A CGM is an attachment to measure blood sugar throughout the day. It makes life easier by providing ongoing data and alarms for overly high or low levels. It has a large patch holding a tiny wire under the skin, and a transmitter the size of a large roach that sends readings to a separate device or a phone. This technology has saved many, many lives. It also made me feel like I need a PhD to use it (and I work in tech!).
The insertion tool was terrifying and easy to mess up. It required multiple steps to push a needle in and pull it out — and it hurt.
Focusing on Design
Six months into our daughter’s diagnosis, Dexcom released the updated version with no calibrations required — no more stressing every 12 hours, trying to find times with stable blood sugars after dinner and ensuring a very accurate read. It is also far easier to insert and much less scary looking. Our daughter is able to put it in herself. That means fewer fights over things that should make the process easier. The product is still far from perfect, but it is clear that Dexcom has shifted from focusing on cranking out features and more on making the experience of managing diabetes easier.
Finding a Support System
As we adapted to our new life, we found the world of T1D to feel overwhelming, isolating, and lonely. It’s a disease misunderstood by almost everyone. It is easily confused with the much more common Type 2 Diabetes, which has its own challenges and misperceptions. There is no cure for Type 1 Diabetes, no matter what your cousin’s father-in-law told you once. It is a never-ending battle to stay alive and as healthy as possible. Someone who hasn’t lived it has a very hard time wrapping their head around what it really entails.
When our daughter was diagnosed, the hospital gave us some references for support groups to reach out to. Friends and family gave us contact information of people they knew in the same boat. I was just too overwhelmed to use any of those resources at the beginning. At that point, I chose to turn to a therapist for support the moment we got out from the hospital. However, I still needed to connect with people that got it.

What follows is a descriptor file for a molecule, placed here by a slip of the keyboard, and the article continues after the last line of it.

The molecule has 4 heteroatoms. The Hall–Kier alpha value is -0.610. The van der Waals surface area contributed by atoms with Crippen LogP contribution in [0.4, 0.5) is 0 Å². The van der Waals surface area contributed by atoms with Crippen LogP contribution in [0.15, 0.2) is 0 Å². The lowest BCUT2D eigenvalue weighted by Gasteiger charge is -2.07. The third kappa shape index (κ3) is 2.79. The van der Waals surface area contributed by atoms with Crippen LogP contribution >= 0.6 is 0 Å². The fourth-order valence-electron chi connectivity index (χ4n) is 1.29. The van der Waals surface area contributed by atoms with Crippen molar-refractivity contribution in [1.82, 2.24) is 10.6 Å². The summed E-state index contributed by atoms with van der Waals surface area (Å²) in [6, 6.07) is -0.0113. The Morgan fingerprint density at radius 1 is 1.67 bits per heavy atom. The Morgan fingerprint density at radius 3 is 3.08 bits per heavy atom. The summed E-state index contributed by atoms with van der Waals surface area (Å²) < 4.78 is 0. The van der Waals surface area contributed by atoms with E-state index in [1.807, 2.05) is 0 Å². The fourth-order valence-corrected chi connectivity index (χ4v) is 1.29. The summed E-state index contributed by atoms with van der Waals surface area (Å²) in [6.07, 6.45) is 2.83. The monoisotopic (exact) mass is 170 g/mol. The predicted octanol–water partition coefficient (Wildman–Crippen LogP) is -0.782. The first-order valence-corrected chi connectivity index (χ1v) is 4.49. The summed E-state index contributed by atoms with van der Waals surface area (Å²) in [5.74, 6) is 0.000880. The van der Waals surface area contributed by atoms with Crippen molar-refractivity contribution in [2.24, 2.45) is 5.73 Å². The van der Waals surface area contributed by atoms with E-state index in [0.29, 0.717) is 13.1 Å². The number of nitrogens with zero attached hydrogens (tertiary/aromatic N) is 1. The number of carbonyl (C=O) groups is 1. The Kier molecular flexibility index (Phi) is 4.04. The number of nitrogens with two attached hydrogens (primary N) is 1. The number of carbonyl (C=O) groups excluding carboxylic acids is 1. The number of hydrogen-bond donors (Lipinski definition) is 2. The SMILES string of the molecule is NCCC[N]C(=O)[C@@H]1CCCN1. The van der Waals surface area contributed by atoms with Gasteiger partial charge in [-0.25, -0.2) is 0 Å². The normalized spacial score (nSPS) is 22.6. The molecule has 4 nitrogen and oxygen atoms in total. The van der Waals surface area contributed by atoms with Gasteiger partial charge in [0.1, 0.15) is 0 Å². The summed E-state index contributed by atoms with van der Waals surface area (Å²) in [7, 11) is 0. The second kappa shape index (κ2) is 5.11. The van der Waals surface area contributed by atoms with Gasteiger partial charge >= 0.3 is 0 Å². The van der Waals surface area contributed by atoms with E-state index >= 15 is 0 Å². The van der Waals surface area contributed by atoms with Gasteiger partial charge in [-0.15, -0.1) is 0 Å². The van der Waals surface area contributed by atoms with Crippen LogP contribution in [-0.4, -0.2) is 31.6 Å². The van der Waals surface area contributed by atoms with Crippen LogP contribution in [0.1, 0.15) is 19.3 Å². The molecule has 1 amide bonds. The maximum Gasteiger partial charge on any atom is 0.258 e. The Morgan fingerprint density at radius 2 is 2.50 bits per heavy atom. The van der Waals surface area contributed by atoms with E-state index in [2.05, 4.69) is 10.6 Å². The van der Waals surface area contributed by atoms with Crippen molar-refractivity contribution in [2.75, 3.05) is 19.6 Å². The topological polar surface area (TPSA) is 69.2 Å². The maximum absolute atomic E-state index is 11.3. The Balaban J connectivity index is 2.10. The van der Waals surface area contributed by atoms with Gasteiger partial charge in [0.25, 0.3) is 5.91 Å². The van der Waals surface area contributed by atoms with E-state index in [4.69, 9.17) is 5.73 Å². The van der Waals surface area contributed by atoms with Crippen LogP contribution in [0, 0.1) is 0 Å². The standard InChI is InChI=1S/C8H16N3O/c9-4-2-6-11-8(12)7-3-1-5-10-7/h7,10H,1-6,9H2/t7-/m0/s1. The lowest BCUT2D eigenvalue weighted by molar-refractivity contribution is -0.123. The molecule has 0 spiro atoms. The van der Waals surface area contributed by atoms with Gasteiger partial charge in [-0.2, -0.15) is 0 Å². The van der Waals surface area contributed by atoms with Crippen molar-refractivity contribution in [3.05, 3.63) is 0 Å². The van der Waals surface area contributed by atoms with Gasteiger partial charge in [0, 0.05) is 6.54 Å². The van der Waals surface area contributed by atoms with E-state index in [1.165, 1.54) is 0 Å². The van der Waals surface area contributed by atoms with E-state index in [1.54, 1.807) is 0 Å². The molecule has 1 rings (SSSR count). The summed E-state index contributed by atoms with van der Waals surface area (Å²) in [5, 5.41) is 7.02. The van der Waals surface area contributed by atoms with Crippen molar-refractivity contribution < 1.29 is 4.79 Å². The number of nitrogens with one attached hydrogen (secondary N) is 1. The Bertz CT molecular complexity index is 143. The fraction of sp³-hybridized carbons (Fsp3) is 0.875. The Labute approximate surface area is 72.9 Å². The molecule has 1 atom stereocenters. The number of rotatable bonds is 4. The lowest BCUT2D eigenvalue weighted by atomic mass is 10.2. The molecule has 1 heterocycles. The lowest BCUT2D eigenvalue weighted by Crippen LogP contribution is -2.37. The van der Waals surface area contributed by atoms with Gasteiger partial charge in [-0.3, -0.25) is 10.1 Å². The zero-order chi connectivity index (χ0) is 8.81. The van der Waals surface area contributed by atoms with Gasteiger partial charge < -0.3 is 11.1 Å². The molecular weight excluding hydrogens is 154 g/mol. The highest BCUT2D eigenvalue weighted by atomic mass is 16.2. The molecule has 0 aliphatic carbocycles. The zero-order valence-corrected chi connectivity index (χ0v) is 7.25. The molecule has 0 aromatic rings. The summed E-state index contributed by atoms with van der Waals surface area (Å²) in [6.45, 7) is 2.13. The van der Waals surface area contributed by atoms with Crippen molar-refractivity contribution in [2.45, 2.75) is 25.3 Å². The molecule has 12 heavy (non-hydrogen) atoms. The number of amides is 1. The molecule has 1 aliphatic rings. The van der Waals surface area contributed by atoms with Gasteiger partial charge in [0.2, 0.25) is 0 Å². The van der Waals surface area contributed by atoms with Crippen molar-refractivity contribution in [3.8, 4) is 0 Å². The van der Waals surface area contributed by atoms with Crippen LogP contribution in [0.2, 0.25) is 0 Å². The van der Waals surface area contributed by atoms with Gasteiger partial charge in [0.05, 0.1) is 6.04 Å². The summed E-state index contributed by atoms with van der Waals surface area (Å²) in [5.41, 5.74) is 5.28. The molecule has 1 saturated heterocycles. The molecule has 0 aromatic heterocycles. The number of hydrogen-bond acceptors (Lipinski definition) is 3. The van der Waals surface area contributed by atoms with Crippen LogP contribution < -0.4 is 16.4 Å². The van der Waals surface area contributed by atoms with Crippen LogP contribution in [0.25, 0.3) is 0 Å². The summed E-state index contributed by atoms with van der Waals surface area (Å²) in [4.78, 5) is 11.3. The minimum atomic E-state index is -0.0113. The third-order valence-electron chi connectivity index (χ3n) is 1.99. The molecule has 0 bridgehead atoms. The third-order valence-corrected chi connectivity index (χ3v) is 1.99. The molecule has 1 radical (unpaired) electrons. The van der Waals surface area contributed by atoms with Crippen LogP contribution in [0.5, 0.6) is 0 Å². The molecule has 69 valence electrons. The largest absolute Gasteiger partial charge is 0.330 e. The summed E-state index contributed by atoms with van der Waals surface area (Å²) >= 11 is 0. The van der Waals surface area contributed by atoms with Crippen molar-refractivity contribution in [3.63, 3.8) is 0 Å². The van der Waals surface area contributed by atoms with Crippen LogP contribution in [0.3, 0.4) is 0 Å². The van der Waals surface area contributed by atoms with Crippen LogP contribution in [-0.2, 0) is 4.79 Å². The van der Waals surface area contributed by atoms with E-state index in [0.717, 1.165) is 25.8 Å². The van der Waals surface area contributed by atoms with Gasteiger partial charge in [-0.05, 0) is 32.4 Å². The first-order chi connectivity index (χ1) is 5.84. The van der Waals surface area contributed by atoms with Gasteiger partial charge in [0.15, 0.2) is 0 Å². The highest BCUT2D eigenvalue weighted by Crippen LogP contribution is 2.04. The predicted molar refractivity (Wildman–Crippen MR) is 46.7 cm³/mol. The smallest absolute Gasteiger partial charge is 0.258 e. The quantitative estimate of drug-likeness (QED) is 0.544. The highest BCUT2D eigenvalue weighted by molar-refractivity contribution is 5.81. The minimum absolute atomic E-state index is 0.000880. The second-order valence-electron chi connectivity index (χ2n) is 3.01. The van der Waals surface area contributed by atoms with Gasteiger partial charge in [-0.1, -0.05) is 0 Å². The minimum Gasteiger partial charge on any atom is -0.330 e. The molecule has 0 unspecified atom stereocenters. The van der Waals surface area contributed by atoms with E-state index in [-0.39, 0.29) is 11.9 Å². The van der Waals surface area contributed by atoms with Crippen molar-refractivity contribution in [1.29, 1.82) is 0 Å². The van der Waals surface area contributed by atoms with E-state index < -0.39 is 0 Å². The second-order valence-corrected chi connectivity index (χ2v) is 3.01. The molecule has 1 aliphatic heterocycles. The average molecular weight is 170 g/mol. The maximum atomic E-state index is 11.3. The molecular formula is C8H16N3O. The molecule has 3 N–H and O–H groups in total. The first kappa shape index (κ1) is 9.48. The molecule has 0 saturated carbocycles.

Designing a Better Way
In my experience, Facebook can be a blessing and a curse. In this case, it turned out to be a hugely helpful resource in connecting with other mothers of diabetics (“MODs”). Finding the MOD Squad was a lifesaver for me. I have learned more from them about managing diabetes in the real world than I ever have from medical professionals. Hearing other MODs stories has helped me cope with knowing one mistake could kill my child. I will save her life multiple times a day with a simple juice box or bag of zombie sour patch kids. I have to learn to trust other people to do the same for her. And yet, I also have to let her be a kid, bumps, bruises, and all. I have to give her freedom, no matter how scary that is. No matter the time of day, I can always find the support I need when I need it.
Just the Beginning…
The past 12 months have been a wild ride, but I’m so thankful I’m on it now in a time of ever-improving technology and connection. It’s hard to believe insulin was only discovered 100 years ago. What was once a death sentence is becoming more of a nagging nuisance (still super dangerous and scary, but you get the picture). I look forward to seeing what Penny’s life looks like as the technology improves and the focus continues to be on improving T1Ds’ lives vs. just keeping them alive.
Anyone new to this relentless disease: Hang in there. We’ve made it our new normal. Find what works for you, get the support you need, and you will, too.
Want to help? Consider donating to Beta Bionics, the team working to create the first bionic pancreas.